[glow=red,2,300]My Theoreom of Beginning Improvising[/glow] Note, i might change this in the process of my quest to be a great Jazz Guitarist, so check this often for I might be changing it often Ok, first things first, know all of the notes on the fretboard, there isn't really a trick to do this, you just have to memorize all the notes, if you don't know all of the notes, check out my lessons on wholenote and that should clear up a lot. Ok, here we go... Lets work on a Basic Blues First, |C7|F7|C7|C7| |F7|F7|C7|C7| |G7|F7|C7|C7| And there are many variation on this, but we're just going to do this first. Ok, check out the chord tones: C7= C E G Bb F7= F A C Eb G7= G B D F Now let's play around with a melody for the first few measures in 8th notes:
Notice how those two measures sound so well with the Chords??? Well, guess why! Yes they use mostly chord tones (The notes in a chord) and that's why they sound so good!!! Common sense. Also, I use chromaticsism in there and often too. It helps stick out the chord tones. Now imply this to your solos just for the first few measures. Don't be afraid to post a few chords if you need some help on! Be sure to use some licks from your favorite players, it will make you sound more like you!
Post by Robert G. Denman on Sept 17, 2002 23:46:31 GMT -5
There are many approaches to improvising. At wholenote.com I invite your attention to one of my lessons entitled, THE ART OF IMPROVISING. It is an explanation of many things in my head to form my system of improvising.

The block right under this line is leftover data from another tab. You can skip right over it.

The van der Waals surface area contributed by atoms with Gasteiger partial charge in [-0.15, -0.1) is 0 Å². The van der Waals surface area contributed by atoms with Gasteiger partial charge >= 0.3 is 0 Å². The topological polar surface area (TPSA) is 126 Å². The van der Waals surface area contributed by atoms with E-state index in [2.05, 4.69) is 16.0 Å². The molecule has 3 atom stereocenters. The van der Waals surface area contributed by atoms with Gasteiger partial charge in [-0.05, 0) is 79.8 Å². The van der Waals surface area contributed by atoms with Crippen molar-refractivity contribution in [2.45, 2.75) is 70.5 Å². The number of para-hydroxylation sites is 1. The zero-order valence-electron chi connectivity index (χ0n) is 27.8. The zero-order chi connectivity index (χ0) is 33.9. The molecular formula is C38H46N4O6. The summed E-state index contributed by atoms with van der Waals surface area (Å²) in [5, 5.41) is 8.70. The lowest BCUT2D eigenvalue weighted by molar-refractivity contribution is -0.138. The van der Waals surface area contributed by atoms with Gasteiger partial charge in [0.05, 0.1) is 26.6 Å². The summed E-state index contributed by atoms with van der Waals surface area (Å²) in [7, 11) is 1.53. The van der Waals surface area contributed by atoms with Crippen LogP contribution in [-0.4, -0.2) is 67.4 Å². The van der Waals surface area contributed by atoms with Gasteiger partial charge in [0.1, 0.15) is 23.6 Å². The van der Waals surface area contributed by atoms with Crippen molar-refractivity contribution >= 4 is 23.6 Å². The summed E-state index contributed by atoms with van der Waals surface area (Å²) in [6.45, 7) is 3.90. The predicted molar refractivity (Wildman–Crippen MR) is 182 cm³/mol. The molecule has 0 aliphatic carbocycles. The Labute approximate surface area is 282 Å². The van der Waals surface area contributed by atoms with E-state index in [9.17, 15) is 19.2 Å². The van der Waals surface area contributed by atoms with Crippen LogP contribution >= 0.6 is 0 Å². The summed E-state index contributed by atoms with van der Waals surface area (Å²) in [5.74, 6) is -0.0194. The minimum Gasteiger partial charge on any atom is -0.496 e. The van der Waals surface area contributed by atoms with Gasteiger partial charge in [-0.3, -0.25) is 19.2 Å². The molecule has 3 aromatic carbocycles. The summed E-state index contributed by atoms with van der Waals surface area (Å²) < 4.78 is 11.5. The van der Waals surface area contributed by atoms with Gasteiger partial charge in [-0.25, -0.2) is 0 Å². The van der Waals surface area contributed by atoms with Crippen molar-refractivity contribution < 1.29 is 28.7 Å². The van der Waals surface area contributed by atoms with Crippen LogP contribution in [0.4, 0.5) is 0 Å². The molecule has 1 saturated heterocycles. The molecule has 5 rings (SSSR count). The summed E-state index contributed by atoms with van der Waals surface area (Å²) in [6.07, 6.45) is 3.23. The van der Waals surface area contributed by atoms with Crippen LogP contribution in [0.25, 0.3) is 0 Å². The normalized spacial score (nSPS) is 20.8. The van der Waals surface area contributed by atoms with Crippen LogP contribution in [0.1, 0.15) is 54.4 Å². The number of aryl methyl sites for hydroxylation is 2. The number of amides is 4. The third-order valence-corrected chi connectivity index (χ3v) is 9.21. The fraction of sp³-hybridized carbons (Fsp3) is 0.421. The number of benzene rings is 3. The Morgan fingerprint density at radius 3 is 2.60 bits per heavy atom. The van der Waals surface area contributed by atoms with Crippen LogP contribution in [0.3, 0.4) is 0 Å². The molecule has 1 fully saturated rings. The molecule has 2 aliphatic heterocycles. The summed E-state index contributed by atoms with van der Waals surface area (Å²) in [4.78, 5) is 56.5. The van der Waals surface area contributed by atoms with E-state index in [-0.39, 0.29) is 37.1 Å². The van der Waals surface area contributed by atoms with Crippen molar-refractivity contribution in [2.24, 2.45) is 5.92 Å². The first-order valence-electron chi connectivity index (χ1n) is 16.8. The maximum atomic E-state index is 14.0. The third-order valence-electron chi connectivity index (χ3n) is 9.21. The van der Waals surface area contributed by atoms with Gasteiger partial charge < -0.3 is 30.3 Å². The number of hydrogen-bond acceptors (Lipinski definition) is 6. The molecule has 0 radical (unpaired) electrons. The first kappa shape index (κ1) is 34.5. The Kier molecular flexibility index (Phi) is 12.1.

Also, the other post about using shell chords for rhythm guitar is right on. I have used these chords for years based on Freddie Green's style. I call them "skeleton chords" and have several wholenote lessons featuring this system, if you are interested.
In talking with other jazzers over the years, it seems that guitarists are the only ones so wound up on modes. The others base everything on scales. Emphasize the chord tones and connect them with approach notes from the scale.
Post by Bernardo Pires on Oct 7, 2002 16:19:01 GMT -5
Very good Lesson, Robert. Check it out guys! Congratulations...
Well, about improvisation: Anyone can learn chord/scale relationships; it is what you do with this knowledge that determines how you SOUND. The relationship between chords and scales should not be seen as limiting or determining your choice of notes. In other words, your ideas should not be dictated just by the scales. You should practice improvisation by singing, think about the melody FIRST (not just a scale pattern). You will need to be creative. The most important aspect of improvisation imho is creativity. The goal is to hear something interesting in your head and be able to play it. Try to make this, think about a melody and then try to play it on your guitar... All the best, Bernardo
Post by Robert G. Denman on Oct 9, 2002 22:25:43 GMT -5
Good practical points, Bernardo,
Of course the chord/scale things are a base for building and a place to start.
I have found 2 very hard areas of improvising and these are run connections and building around the melody.
It is too easy to play a fabulous run and have nowhere to go. It takes years to connect your runs creatively and to never get stranded.
Building around the melody is an interesting challenge as all jazzers do it. We re-phrase the melody and add bits and pieces to it, without losing the thread of the melody. I was always amazed at Les Paul's ability to take a simple tune and build around its melody to turn it into a masterpiece. He adds notes, phrases it nicely, and uses ornamentation in the form of trills, grace notes, slides, and tastefully executed bends.
Post by Bernardo Pires on Oct 11, 2002 7:00:11 GMT -5
Very well put, Robert. I agree with you. Chord/scale things (patterns) are a base for building and a place to start (improvisation). But the ideas should not be dictated just by the scales patterns, u know. Cya friend Bernardo